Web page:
Here, we ask designers to take a selfie and give us an inside look at their life.
Hometown: Palos Verdes, CA.
Studio location: Los Angeles.
Describe what you make: I make ceramic objects, sometimes with disturbing glazes. I make the glazes as well—the more disturbing the better. I create colors and textures found in nature using compounds such as cobalt, copper, iron, nickel, magnesium, and tin. I’m driven by the materials and seeing how much I can get them to do what I want.
The most important thing you’ve designed to date: Regarding my work, my methodical glaze testing process. I make dozens of glazes at once and test for colors, textures, and volume on a variety of surfaces.
Describe the problem your work solves: Time travel. Touching a moment in the past or future through creating an object from the past or future.
Describe the project you are working on now: At the moment I’m experimenting with applying kintsugi or lacquer gold mending to various small cracks on my pieces. Firing clay results in cracks or breakages at some point, and it’s better to work with them than against them.
A new or forthcoming project we should know about: My first ever solo exhibition “Homeworld” (Feb. 12–April 2) is at Stroll Garden in Los Angeles. It’s a collection of large-scale vessels that draw upon ancient Greek, Iranian, and Chinese ceramics as well as reproductions of Chinese antiques my parents had at home.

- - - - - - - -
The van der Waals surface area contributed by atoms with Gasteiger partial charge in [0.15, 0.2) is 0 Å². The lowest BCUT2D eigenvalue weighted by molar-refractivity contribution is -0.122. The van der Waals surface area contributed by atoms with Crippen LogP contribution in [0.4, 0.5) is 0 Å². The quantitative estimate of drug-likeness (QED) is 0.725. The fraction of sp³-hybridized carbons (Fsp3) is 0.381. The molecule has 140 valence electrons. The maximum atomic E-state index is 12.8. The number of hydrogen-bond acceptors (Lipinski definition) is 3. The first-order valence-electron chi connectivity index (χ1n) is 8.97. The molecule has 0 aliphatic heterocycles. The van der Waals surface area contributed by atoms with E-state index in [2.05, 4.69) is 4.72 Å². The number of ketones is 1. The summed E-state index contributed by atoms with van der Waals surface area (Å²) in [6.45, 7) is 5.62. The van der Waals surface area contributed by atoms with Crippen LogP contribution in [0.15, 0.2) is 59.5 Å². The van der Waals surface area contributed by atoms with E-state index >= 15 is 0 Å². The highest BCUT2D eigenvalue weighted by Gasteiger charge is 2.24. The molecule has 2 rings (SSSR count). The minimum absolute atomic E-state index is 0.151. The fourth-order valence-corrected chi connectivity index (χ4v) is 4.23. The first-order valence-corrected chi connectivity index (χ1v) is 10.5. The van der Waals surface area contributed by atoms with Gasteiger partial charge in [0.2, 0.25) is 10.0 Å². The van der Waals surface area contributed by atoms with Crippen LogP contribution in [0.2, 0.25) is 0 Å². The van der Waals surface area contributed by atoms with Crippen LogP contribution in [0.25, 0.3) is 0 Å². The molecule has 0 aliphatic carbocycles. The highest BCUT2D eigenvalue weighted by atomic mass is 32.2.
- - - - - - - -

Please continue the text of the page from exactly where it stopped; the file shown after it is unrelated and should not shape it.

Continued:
With these new pieces, I apply massive amounts of glaze on bigger, thicker versions of shapes I’ve worked with before. Doing so has interestingly changed the physics and structure of the work, most notably the glaze behavior. By increasing the thickness of the clay, it can absorb more glaze, so I really laid it on thick. My sculptural glazes, full of fissures and volcanic explosions, become puffy and more layered. One volcanic vessel resulted in craters upon craters, like they were inside each other.
What you absolutely must have in your studio: A space heater, three fans, and a personal swamp cooler. I’m a Southern Californian with a small window of comfort.
What you do when you’re not working: First yoga, then books, then baking cakes, then estate sales.
Sources of creative envy: Basaltic columns, geothermal pools, oyster shells, NASA image gallery photos.
The distraction you want to eliminate: Online designer resale shopping.
Concrete or marble? Marble.
High-rise or townhouse? Treehouse.
Remember or forget? Both.
Aliens or ghosts? Space invaders.
Dark or light? Bioluminescence.